The three countries have also seen the passing of crusades and crusaders, including the Hospitaller Knights of Saint John of Jerusalem, also known as the Knights of Rhodes and later as the Knights of Malta. Georg Schilling von Cannstatt was one such Hospitaller making history at the crossroads of history. Born to Swabian nobility in 1490 at Neuffen in Baden-Württemberg, he was received into the Order at Rhodes in 1504 at the tender age of fourteen. By 1522 and Ottoman Sultan Suleiman’s six-month Siege of Rhodes, Schilling had not only completed his novitiate but was a veteran of two years in the Order’s Hospital, the most advanced hospital in the western world. He was also a veteran of more than two years at sea aboard the Order’s mighty red-hulled and black-prowed war galleys. He would need every bit of his medical and warrior experience for what turned out to be six months of siege by up to 400 vessels and 200,000 Ottoman soldiers and sappers, Rhodes defended by 500 knights and 4,000 men at arms.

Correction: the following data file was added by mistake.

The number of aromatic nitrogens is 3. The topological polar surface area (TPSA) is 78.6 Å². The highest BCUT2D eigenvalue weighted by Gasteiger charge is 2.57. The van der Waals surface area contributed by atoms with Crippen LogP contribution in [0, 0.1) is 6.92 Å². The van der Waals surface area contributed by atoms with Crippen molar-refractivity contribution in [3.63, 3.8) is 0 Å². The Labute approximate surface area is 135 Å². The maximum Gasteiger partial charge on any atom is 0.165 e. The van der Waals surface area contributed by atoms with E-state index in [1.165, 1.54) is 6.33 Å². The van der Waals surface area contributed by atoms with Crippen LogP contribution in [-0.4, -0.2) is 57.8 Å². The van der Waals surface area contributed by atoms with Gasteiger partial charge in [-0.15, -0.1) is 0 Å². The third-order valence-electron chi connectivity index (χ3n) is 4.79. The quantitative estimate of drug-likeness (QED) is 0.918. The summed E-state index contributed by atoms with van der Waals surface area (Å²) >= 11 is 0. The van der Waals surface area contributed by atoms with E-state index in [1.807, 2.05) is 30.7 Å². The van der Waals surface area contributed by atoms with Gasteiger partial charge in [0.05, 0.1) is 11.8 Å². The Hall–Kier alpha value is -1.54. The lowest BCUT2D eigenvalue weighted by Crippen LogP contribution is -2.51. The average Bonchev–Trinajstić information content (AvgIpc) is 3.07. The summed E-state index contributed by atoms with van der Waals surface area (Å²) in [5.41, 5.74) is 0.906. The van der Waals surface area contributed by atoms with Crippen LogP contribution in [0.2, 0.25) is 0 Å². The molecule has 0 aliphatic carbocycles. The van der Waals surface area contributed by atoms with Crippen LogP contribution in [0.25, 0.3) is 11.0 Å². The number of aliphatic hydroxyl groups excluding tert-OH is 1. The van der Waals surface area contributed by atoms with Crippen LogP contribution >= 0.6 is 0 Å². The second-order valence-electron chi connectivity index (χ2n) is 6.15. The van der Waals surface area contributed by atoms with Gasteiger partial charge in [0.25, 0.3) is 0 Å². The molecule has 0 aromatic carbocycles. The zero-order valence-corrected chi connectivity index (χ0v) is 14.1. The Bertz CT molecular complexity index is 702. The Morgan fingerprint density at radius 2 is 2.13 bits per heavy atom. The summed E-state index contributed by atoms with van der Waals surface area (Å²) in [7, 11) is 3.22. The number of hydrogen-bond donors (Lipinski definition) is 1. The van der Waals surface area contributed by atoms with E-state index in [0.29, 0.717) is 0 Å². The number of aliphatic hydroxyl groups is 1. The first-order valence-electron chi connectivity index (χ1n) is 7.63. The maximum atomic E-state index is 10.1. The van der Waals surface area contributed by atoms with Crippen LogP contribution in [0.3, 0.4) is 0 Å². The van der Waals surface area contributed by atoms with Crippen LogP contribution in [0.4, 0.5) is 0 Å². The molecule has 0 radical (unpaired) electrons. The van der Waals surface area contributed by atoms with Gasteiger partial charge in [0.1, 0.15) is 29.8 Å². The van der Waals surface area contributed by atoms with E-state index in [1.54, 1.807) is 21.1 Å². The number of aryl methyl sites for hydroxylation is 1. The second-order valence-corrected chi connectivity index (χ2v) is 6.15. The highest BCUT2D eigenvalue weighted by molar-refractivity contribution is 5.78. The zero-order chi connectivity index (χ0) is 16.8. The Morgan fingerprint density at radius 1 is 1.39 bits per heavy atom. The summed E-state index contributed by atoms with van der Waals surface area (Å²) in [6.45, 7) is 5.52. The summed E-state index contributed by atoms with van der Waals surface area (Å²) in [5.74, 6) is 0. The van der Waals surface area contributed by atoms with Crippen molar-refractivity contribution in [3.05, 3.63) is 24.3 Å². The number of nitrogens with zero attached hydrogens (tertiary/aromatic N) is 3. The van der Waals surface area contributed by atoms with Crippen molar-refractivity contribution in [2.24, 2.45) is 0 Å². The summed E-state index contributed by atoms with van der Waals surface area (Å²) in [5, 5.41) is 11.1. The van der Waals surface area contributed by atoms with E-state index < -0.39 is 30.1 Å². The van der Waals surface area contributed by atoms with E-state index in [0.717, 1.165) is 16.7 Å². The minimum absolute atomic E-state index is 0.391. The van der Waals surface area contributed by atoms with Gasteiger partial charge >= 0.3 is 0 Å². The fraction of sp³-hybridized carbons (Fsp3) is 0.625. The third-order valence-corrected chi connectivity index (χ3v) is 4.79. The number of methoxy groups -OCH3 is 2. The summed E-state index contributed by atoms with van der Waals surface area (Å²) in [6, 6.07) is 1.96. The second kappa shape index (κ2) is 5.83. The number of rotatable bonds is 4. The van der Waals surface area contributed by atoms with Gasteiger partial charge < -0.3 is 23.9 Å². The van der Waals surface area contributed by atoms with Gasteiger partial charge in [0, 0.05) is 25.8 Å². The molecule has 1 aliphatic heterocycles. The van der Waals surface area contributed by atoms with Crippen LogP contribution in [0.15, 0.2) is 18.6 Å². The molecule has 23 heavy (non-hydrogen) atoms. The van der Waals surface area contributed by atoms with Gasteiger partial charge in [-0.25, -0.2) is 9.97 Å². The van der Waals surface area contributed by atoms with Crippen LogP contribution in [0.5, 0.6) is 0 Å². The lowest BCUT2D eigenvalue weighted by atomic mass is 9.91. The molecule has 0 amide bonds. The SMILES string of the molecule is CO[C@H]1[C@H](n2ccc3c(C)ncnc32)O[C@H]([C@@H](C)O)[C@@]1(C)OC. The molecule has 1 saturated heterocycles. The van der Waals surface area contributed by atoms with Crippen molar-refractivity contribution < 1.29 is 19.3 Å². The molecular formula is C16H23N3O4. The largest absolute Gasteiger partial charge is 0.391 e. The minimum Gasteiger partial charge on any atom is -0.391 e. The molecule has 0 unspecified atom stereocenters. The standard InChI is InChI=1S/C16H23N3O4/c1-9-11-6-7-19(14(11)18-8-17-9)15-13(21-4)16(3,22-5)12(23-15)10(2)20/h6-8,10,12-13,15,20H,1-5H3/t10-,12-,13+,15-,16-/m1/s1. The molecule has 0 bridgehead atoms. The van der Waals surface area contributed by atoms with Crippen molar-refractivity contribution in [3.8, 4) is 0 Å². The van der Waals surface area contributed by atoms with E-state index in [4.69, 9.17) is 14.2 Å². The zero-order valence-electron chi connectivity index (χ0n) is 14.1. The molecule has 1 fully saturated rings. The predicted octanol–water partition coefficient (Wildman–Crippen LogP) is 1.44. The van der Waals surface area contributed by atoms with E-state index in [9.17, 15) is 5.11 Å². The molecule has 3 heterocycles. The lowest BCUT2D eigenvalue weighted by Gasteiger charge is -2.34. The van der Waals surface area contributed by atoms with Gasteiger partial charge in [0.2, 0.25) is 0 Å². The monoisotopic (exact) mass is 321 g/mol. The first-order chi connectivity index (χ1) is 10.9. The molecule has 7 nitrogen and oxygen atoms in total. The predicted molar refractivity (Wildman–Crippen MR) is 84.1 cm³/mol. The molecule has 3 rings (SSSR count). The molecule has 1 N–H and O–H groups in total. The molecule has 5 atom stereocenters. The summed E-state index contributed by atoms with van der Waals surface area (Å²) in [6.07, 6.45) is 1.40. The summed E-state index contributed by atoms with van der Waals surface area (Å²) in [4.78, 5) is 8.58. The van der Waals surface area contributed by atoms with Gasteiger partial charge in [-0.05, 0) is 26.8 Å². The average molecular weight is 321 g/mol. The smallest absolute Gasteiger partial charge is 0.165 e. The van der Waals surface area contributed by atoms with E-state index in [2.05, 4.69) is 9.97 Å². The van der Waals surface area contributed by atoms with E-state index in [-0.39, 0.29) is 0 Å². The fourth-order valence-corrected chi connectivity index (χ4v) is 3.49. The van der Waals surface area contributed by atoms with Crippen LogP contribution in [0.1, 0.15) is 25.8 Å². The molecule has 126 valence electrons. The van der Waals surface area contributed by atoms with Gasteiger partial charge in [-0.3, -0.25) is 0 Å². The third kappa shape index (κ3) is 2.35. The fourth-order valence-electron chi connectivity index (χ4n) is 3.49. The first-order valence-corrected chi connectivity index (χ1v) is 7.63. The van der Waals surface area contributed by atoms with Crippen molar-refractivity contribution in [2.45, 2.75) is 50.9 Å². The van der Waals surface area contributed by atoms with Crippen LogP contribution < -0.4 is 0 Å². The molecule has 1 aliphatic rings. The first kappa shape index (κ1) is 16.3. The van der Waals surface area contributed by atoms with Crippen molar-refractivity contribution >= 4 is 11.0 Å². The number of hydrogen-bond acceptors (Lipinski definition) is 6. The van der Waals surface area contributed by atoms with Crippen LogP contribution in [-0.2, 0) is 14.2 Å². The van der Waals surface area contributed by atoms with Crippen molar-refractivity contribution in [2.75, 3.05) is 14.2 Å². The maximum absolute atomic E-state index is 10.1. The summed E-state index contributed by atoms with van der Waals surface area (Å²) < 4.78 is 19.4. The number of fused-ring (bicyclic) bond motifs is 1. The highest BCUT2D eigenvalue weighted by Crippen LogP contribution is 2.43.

As to the Hospitallers, threats were uttered in King Philip’s last years that he was preparing for them the same fate as for the Templars, but already the Order had taken action which put it outside the reach of any European monarch. In 1305 it elected as Master Foulques de Villaret, a genial and somewhat unscrupulous character who had already, as Admiral of the Order’s fleet, taken a prominent part in the emergence of the Hospitallers’ new strategic role. He came to office at a time when the eyes of all those who had interests in the Levant were turning towards the Aegean, a world which in those years appeared to be in the melting-pot. The elements in the situation were various: the beleaguered Empire of Byzantium clutching at the remnants of its dominions; Venice and Genoa scrambling for new markets after the loss of the Syrian ports; Angevin ambitions established in the Peloponnese twenty years before and rumbling with threats of revival; the new aggression of the Catalans striking at the heart of the Empire; and a cluster of Turkish principalities on the mainland taking advantage of Byzantine weakness to prey upon the islands. In the West schemes were being hatched to profit from this vacuum of power; Boniface VIII had originated a project to give King Frederick II of Sicily the island of Rhodes, and in belated pursuance of it the King’s half-brother Sancho of Aragon, who was a Knight of St John, led an unsuccessful expedition to the Greek islands. With Clement V plans took a French direction, and the talk was of a general attack by western countries, led by France, against the Byzantine Empire. Of more immediate impact was the struggle for power between Venice and Genoa; in 1306 the Venetians seized the Genoese islands between Crete and Rhodes and were looking covetously at Rhodes itself.